m. ABT 1120
Facts and Events
Aubrey de Vere III (c. 1110 – 26 December 1194) was the eldest son of Aubrey de Vere and Alice, the daughter of Gilbert de Clare. He was influential in the civil war between King Stephen and the Empress Matilda, and was created Earl of Oxford by the Empress in July 1142.
Aubrey de Vere was born about 1110, the son of Aubrey de Vere, royal chamberlain, and Alice (died c. 1163), the daughter of Gilbert de Clare. He had four brothers, Geoffrey, Robert, William, Bishop of Hereford, and Gilbert, and four sisters, Alice, Rohese, Juliane, and a sister whose first name is unknown.
In 1139 de Vere married Beatrice, the daughter of Henry, Constable of Bourbourg, and the granddaughter and heiress of Manasses, Count of Guînes in the Pas de Calais. After Manasses' death late in 1139 de Vere traveled to Guînes, did homage to Thierry, Count of Flanders, and was made Count of Guînes.
Two years later de Vere succeeded his father, Aubrey de Vere, slain in a riot in London on 15 May 1141. He came into his inheritance at a time of civil war. King Henry I had died on 1 December 1135, and in the ensuing conflict between King Stephen and the Empress Matilda over the succession to the crown, de Vere's loyalties appear at first to have lain principally with the Empress, at least during the lifetime of his brother-in-law, Geoffrey de Mandeville, 1st Earl of Essex. After King Stephen was captured at the Battle of Lincoln on 2 February 1141, de Vere defected to the Empress. However it is likely that he was briefly reconciled to the King after the latter was released from captivity on 1 November, as about that time the King appears to have granted de Vere a charter confirming his inheritance from his father.
According to Cokayne, in 1142 Oxford 'joined the plot of his brother-in-law, Geoffrey de Mandeville, 1st Earl of Essex, against King Stephen', and in that year, presumably in return for his support, the Empress granted de Vere 'a general charter of confirmation, in particular of the office of Master Chamberlain', and in July 1142 a charter as 'Earl or Count Aubrey'. The latter charter provided that de Vere would be Earl of Cambridgeshire, with the third penny, unless that county were held by the King of Scots, in which case he was to have a choice of four other titles. In the event, de Vere took the title of Earl of Oxford.
At some time between 1144 and 1146 Oxford refused to live with his wife, Beatrice. Her father, the Constable of Bourbourg, arranged a divorce with the Earl's consent, after which Oxford ceased to be Count of Guînes.
Although Oxford had perforce become reconciled to King Stephen after 1143, in 1150 he attested a royal charter without using the title comes, suggesting that at that time the King still refused to recognize the earldom conferred on Oxford in 1142 by the Empress Matilda.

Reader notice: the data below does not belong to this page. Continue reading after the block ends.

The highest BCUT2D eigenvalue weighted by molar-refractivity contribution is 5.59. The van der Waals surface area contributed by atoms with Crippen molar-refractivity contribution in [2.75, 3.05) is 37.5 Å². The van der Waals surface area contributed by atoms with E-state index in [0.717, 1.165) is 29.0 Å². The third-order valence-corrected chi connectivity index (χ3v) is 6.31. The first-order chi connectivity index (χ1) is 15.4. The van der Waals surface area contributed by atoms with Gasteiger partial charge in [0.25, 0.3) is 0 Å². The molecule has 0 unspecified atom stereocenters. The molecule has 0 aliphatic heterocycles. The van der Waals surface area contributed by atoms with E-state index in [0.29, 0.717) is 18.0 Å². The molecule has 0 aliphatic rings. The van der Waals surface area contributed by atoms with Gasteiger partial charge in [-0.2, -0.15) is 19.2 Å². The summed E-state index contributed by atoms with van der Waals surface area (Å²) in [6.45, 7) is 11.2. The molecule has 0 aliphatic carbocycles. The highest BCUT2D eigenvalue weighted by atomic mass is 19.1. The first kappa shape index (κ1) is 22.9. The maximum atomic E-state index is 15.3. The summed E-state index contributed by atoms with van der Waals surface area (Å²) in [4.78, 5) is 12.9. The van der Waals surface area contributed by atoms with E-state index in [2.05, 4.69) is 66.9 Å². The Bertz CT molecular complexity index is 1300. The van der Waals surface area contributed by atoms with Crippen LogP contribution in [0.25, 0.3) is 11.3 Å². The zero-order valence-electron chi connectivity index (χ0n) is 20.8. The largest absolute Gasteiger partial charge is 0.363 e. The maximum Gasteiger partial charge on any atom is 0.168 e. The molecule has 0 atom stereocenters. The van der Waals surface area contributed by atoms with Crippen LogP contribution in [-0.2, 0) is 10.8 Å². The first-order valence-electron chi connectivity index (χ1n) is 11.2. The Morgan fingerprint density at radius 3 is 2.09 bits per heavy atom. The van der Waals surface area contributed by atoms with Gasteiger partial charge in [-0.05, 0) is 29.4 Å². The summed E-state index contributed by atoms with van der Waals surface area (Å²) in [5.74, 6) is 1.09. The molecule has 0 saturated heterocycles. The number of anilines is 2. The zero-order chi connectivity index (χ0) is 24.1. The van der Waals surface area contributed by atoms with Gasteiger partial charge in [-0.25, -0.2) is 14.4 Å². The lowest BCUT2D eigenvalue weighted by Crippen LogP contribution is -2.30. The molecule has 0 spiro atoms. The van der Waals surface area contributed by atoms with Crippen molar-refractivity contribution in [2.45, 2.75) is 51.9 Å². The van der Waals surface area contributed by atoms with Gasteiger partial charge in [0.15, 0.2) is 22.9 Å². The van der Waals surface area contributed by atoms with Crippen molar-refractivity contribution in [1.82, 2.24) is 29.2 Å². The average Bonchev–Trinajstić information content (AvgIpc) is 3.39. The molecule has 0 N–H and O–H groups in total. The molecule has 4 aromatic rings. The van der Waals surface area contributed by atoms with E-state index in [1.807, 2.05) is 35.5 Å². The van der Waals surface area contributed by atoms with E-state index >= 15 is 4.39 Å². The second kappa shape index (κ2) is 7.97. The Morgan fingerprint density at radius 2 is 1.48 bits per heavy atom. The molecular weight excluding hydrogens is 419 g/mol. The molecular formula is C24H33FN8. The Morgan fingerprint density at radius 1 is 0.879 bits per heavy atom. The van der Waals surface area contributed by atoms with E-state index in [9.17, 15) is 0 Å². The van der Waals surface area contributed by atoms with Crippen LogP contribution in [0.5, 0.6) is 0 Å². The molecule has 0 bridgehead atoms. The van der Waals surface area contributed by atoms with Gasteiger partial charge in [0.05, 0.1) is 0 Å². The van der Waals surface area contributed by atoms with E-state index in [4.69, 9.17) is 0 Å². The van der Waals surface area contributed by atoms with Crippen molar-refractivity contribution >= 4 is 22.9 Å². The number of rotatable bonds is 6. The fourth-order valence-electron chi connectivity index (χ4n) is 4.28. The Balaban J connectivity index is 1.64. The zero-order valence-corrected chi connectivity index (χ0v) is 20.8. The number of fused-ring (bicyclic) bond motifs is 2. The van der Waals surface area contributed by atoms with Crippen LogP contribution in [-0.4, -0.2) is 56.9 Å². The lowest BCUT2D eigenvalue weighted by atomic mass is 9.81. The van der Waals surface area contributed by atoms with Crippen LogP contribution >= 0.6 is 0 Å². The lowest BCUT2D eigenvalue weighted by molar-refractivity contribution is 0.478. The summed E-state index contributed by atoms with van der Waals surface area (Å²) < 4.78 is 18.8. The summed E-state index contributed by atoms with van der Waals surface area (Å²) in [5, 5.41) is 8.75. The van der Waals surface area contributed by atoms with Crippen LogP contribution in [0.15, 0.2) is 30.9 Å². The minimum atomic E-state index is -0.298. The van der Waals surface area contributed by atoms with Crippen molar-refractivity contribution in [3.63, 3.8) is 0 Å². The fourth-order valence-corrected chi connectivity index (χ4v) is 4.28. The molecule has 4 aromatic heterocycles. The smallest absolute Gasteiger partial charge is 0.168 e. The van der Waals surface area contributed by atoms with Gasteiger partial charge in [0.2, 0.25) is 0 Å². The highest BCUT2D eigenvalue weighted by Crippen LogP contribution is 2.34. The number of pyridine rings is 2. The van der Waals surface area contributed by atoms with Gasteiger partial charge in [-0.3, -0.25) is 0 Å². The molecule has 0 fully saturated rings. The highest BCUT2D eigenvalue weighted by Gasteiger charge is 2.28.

In or before 1152 Oxford married again. His second wife, Euphemia, is said to have been the daughter of William de Cantilupe. King Stephen and his wife, Queen Maud, gave the manor of Ickleton, Cambridgeshire, as part of Euphemia's marriage portion. The marriage was brief; Euphemia was dead by late 1153, leaving no known issue. She was buried at Colne Priory.
On 3 May 1152 Queen Maud died at Oxford's seat of Castle Hedingham, and in the winter of 1152-3 Oxford was with the King at the siege of Wallingford. King Stephen now recognized him as earl, as Oxford attested both a royal charter at Wallingford and the Treaty of Westminster on 6 November 1153, which established the succession and ended the period of civil war, as 'Earl Aubrey'.
King Stephen died 25 October 1154, and was succeeded by Henry II, son of the Empress Matilda, who confirmed most of Oxford's earlier grants. Oxford attested royal charters in 1158 and 1160, but his name does not again appear as a witness until 1176.
In 1162 or 1163 Oxford took as his third wife Agnes, the daughter of Henry de Essex, Lord of Rayleigh. At the time of the marriage Agnes was a child of 11, and within a year Oxford tried to repudiate her, allegedly because Agnes had lived with his brother, Geoffrey de Vere, but in reality, according to Cokayne, because her father had been disgraced and ruined. Oxford reportedly 'kept his wife shut up and did not allow her to attend church or go out, and refused to cohabit with her'. Agnes' friends appealed to the Bishop of London, and ultimately to Pope Alexander III, who in 1171 or 1172 directed the Bishop to order Oxford to restore her to her conjugal rights within 20 days or suffer interdiction and excommunication. By Agnes Oxford had four sons, Aubrey de Vere, 2nd Earl of Oxford, Ralph, Robert de Vere, 3rd Earl of Oxford, and Henry, and a daughter, Alice.
In 1184 Oxford obtained the wardship of the person of Isabel de Bolebec, daughter of Walter de Bolebec, but not custody of her lands, and in 1190 paid 500 marks to marry her to his eldest son and heir, Aubrey de Vere, later 2nd Earl of Oxford.
Oxford attended the King during the latter part of his reign, and served during the wars of 1173–4, helping to repel a force under Robert de Beaumont, 3rd Earl of Leicester, which landed in Suffolk on 29 September 1173. Henry II died in 1189. Oxford was present on 3 September 1189 at the coronation of his successor, King Richard I, and in 1194 was required to contribute when King Richard was held for ransom by the Holy Roman Emperor, Henry VI.
Oxford died 26 December 1194, and was buried at Colne Priory. His third wife survived him, and was buried by his side.
Crouch assesses Oxford's political influence during the conflict between King Stephen and the Empress Matilda as significant, noting that his alliance with his brother-in-law, Geoffrey de Mandeville, rendered Essex unstable and threatened King Stephen's hold on London in the 1140s, and remarking on the fact that 'he was able to achieve so much on so narrow a landed base'.